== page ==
Sorry, but I don't think encouraging that view of gaming is healthy.
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  • #28
    Quote Originally Posted by Umbran View Post
    What? No. I don't agree at all. Or maybe we just think about "narrative" differnetly.

    But, to me, what you seem to imply is that... say, a noir gumshoe novel must try to claim that it is objectively better than Tolkien fantasy, and that Tolkien isn't "real" fiction, or somesuch. And it doesn't. It just has to claim that, at the moment, it is trying to be noir gumshoe novel. It has to claim that you might, for the moment, want to do one thing instead of another. But that's just for the moment, right now. It makes no claims on what you'll read tomorrow night.

    Any author who goes beyond that's a bit daft.
    I mean a narrative as a background story that organizes and extends bits of particular advice.

    I find the idea of a HM GM clear and vivid. Once I have that image I don't need particular advice for every situation, because I can just ask myself: what would a HM GM do? I can go into "HM mode". You know what I mean? Whereas if I don't have that clear unifying image then I need itty bitty if-then advice for everything.

    I should probably say "philosophy" rather than narrative. That's what I mean.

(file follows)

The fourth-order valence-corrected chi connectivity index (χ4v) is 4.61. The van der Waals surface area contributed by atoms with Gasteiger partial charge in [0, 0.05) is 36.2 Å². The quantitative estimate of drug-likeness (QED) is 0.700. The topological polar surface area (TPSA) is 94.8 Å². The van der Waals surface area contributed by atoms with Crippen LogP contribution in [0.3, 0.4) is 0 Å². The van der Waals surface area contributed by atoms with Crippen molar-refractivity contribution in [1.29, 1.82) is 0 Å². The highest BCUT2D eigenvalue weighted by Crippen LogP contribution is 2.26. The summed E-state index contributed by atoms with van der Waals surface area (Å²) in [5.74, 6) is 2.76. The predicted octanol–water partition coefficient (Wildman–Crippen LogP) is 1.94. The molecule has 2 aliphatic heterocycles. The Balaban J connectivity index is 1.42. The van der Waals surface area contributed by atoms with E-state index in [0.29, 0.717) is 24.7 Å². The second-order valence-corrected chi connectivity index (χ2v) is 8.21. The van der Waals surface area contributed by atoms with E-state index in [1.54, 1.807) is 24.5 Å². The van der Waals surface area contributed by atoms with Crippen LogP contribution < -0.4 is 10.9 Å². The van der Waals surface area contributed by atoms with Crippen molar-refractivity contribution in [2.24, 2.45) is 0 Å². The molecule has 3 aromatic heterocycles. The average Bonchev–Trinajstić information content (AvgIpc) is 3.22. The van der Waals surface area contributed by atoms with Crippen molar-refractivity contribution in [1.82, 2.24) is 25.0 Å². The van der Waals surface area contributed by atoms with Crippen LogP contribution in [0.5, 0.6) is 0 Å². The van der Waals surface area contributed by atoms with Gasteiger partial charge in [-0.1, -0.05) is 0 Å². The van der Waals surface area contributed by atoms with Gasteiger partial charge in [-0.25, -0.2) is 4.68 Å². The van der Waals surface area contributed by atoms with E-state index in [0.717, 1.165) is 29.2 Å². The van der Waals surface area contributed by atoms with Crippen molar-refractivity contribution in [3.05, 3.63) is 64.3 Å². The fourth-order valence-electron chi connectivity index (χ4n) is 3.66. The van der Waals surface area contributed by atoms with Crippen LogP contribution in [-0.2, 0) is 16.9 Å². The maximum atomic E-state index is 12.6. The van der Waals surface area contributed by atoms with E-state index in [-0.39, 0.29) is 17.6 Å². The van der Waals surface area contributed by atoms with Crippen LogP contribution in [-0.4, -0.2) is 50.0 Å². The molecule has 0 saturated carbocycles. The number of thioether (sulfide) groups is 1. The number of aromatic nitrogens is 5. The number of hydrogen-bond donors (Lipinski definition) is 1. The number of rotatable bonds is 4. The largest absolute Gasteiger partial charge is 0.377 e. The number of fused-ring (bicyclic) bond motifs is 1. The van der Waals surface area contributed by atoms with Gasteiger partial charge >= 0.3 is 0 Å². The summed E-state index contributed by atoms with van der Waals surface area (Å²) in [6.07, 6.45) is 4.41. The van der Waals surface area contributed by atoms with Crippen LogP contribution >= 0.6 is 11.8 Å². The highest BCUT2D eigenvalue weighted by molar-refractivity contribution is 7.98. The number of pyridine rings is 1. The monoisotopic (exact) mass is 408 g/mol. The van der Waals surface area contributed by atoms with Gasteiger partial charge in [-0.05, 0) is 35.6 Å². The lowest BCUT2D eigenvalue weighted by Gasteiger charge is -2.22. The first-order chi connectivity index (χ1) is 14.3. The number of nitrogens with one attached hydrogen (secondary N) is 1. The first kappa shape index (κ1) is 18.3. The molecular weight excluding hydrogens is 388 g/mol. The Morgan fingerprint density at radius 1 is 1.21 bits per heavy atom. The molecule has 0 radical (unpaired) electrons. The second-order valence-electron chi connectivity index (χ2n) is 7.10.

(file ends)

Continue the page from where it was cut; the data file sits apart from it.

So, you have another book that presents other ways of doing things! Big whoop. You know, like how Jim Butcher can present you with Dresden Files in one book, and then in the back advertise and give you a taste of his epic fantasy series.

    Folks sometimes speak as if there's some need to get a newbie EVERYTHING about gaming all at once, in their first dose. I think quite the opposite. People are flexible, and can learn over time. The players will not be ruined if you just give them one thing to start with, and show them other possibilities later.
    I don't necessarily disagree. In fact I would lean toward this. Don't be too wishywashy with the DMG 1 advice text, so maybe you can say--see the DMG 2 for a different approach.

    I haven't actually read the DMG2 for either 3e or 4e so I don't know what that book generally takes itself to be about -- whether it presents alternatives to the DMG 1 stuff or basically just picks up where the DMG 1 left off.
    Quote Originally Posted by Doug McCrae View Post